chapter  10
19 Pages

Koyama Fujio’s view of modern Japanese ceramics and his role in the creation of “Living National Treasures”

WithKida Takuya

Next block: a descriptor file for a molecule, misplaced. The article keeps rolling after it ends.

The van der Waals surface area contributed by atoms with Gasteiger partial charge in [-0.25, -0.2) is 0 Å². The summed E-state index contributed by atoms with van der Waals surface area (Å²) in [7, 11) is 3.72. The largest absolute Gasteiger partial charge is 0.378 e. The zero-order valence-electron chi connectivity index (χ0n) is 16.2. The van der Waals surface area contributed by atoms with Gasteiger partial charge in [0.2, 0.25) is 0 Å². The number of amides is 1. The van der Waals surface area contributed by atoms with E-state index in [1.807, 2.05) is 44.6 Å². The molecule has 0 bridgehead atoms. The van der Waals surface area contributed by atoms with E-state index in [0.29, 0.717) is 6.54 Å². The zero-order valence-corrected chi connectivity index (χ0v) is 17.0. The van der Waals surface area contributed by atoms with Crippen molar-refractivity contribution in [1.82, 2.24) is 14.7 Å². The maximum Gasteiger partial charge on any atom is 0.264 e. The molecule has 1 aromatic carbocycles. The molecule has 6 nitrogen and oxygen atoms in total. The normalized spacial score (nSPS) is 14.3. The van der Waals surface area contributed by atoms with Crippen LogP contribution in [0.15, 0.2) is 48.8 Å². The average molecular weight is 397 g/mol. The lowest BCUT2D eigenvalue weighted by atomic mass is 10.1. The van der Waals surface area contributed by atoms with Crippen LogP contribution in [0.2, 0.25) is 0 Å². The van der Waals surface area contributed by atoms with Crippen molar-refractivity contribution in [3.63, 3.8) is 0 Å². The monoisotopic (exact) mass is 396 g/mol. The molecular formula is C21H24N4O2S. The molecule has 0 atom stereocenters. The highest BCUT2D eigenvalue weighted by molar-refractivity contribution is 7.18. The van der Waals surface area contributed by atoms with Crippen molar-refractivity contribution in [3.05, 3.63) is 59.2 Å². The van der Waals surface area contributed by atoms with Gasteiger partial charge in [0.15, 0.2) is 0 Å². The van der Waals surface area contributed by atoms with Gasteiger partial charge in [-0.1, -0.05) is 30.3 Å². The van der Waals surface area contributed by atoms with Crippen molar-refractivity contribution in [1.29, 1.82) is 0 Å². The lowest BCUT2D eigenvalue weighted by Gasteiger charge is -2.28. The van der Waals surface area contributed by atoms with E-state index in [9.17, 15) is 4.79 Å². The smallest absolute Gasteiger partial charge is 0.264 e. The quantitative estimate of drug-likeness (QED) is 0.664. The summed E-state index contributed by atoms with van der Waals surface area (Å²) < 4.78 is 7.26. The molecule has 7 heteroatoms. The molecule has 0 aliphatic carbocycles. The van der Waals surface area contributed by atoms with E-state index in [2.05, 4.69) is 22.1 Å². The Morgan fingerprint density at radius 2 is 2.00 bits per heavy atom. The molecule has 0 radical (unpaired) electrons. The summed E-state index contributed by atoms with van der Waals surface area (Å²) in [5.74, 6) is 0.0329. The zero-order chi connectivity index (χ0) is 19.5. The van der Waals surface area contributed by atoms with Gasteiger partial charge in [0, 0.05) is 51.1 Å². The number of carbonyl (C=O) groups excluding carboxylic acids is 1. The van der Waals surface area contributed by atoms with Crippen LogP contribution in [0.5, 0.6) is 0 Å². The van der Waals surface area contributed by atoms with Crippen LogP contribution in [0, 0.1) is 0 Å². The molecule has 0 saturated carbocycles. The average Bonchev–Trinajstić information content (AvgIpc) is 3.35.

Ceramics occupy an exceptional position among the various categories of postwar Japanese craft. In the prewar period, mainstream craftsmen hailed from the Tokyo School of Fine Arts and participated in the official Imperial Art Academy Exhibitions. The first academic group for the study of ceramics, the Tojiki Kenkyukai, was formed in 1914 under the leadership of Okochi Masatoshi and Okuda Seiichi. Okochi, professor of physics at Tokyo University, and Okuda, tutor of psychology, called together professors from other departments to start this ceramics study group. Towards the end of the Pacific War in 1945, Koyama was drafted into the military, and the end of the war found him in Korea as a second lieutenant. After repatriation, he became involved with the Japan Ceramics Promotion Association. In the immediate postwar years, severe food shortages beset Japan, which had to rely on food imports from the United States.